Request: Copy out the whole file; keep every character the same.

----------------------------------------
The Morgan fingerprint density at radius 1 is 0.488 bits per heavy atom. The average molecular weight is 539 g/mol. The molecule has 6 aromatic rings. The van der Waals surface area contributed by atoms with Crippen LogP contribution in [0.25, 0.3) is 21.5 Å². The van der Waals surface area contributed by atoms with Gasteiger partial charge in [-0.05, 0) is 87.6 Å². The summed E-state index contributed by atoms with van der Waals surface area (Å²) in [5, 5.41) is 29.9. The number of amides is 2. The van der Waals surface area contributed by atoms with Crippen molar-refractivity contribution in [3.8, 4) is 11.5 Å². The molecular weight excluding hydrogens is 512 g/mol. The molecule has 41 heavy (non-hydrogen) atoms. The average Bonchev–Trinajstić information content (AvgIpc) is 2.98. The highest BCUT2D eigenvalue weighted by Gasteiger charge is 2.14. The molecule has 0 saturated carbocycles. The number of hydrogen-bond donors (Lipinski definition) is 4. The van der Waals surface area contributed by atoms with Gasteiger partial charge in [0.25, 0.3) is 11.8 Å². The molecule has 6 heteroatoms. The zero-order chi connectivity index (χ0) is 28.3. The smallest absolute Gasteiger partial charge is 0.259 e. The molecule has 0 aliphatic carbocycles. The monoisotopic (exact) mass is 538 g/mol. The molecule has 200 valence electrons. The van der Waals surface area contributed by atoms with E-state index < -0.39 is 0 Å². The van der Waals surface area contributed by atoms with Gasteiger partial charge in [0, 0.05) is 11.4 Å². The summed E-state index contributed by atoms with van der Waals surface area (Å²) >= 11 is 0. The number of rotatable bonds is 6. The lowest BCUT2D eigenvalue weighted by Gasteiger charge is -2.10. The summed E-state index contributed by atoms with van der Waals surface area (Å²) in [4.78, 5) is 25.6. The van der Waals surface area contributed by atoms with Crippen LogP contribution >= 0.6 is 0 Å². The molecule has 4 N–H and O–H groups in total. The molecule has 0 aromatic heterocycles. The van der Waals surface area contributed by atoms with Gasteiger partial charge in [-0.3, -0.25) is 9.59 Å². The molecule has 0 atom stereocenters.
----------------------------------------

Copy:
The Morgan fingerprint density at radius 1 is 0.488 bits per heavy atom. The average molecular weight is 539 g/mol. The molecule has 6 aromatic rings. The van der Waals surface area contributed by atoms with Crippen LogP contribution in [0.25, 0.3) is 21.5 Å². The van der Waals surface area contributed by atoms with Gasteiger partial charge in [-0.05, 0) is 87.6 Å². The summed E-state index contributed by atoms with van der Waals surface area (Å²) in [5, 5.41) is 29.9. The number of amides is 2. The van der Waals surface area contributed by atoms with Crippen molar-refractivity contribution in [3.8, 4) is 11.5 Å². The molecular weight excluding hydrogens is 512 g/mol. The molecule has 41 heavy (non-hydrogen) atoms. The average Bonchev–Trinajstić information content (AvgIpc) is 2.98. The highest BCUT2D eigenvalue weighted by Gasteiger charge is 2.14. The molecule has 0 saturated carbocycles. The number of hydrogen-bond donors (Lipinski definition) is 4. The van der Waals surface area contributed by atoms with Gasteiger partial charge in [0.25, 0.3) is 11.8 Å². The molecule has 6 heteroatoms. The zero-order chi connectivity index (χ0) is 28.3. The smallest absolute Gasteiger partial charge is 0.259 e. The molecule has 0 aliphatic carbocycles. The monoisotopic (exact) mass is 538 g/mol. The molecule has 200 valence electrons. The van der Waals surface area contributed by atoms with E-state index < -0.39 is 0 Å². The van der Waals surface area contributed by atoms with Gasteiger partial charge in [0, 0.05) is 11.4 Å². The summed E-state index contributed by atoms with van der Waals surface area (Å²) >= 11 is 0. The number of rotatable bonds is 6. The lowest BCUT2D eigenvalue weighted by Gasteiger charge is -2.10. The summed E-state index contributed by atoms with van der Waals surface area (Å²) in [4.78, 5) is 25.6. The van der Waals surface area contributed by atoms with Crippen LogP contribution >= 0.6 is 0 Å². The molecule has 4 N–H and O–H groups in total. The molecule has 0 aromatic heterocycles. The van der Waals surface area contributed by atoms with Gasteiger partial charge in [-0.3, -0.25) is 9.59 Å². The molecule has 0 atom stereocenters.